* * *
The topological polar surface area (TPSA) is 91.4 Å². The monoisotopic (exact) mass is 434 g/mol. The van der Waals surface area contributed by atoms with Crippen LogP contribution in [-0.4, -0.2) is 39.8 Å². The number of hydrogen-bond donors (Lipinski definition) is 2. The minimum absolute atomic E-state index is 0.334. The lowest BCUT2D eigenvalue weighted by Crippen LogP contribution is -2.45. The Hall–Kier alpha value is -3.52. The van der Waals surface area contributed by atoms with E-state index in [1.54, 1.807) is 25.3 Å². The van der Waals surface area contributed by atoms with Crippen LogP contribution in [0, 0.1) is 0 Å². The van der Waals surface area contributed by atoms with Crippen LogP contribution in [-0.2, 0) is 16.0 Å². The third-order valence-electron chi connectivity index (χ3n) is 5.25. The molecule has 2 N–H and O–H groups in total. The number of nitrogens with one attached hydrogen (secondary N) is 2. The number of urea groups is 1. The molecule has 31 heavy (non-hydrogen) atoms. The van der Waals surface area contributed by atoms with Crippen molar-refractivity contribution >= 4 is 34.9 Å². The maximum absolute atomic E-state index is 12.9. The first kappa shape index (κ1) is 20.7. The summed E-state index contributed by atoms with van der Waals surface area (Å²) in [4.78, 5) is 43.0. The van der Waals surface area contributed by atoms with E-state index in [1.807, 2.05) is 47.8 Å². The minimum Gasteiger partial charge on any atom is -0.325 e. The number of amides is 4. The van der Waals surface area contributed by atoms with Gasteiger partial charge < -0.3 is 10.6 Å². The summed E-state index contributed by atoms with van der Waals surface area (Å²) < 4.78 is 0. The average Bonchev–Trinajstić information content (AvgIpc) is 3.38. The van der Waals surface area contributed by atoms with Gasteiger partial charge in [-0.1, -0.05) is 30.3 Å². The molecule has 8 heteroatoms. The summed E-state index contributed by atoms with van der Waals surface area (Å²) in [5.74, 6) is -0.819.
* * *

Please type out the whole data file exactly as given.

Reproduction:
The topological polar surface area (TPSA) is 91.4 Å². The monoisotopic (exact) mass is 434 g/mol. The van der Waals surface area contributed by atoms with Crippen LogP contribution in [-0.4, -0.2) is 39.8 Å². The number of hydrogen-bond donors (Lipinski definition) is 2. The minimum absolute atomic E-state index is 0.334. The lowest BCUT2D eigenvalue weighted by Crippen LogP contribution is -2.45. The Hall–Kier alpha value is -3.52. The van der Waals surface area contributed by atoms with E-state index in [1.54, 1.807) is 25.3 Å². The van der Waals surface area contributed by atoms with Crippen LogP contribution in [0, 0.1) is 0 Å². The van der Waals surface area contributed by atoms with Crippen LogP contribution in [-0.2, 0) is 16.0 Å². The third-order valence-electron chi connectivity index (χ3n) is 5.25. The molecule has 2 N–H and O–H groups in total. The number of nitrogens with one attached hydrogen (secondary N) is 2. The number of urea groups is 1. The molecule has 31 heavy (non-hydrogen) atoms. The van der Waals surface area contributed by atoms with Crippen molar-refractivity contribution >= 4 is 34.9 Å². The maximum absolute atomic E-state index is 12.9. The first kappa shape index (κ1) is 20.7. The summed E-state index contributed by atoms with van der Waals surface area (Å²) in [4.78, 5) is 43.0. The van der Waals surface area contributed by atoms with E-state index in [1.807, 2.05) is 47.8 Å². The minimum Gasteiger partial charge on any atom is -0.325 e. The number of amides is 4. The van der Waals surface area contributed by atoms with Gasteiger partial charge < -0.3 is 10.6 Å². The summed E-state index contributed by atoms with van der Waals surface area (Å²) < 4.78 is 0. The average Bonchev–Trinajstić information content (AvgIpc) is 3.38. The van der Waals surface area contributed by atoms with Gasteiger partial charge in [-0.1, -0.05) is 30.3 Å². The molecule has 8 heteroatoms. The summed E-state index contributed by atoms with van der Waals surface area (Å²) in [5.74, 6) is -0.819.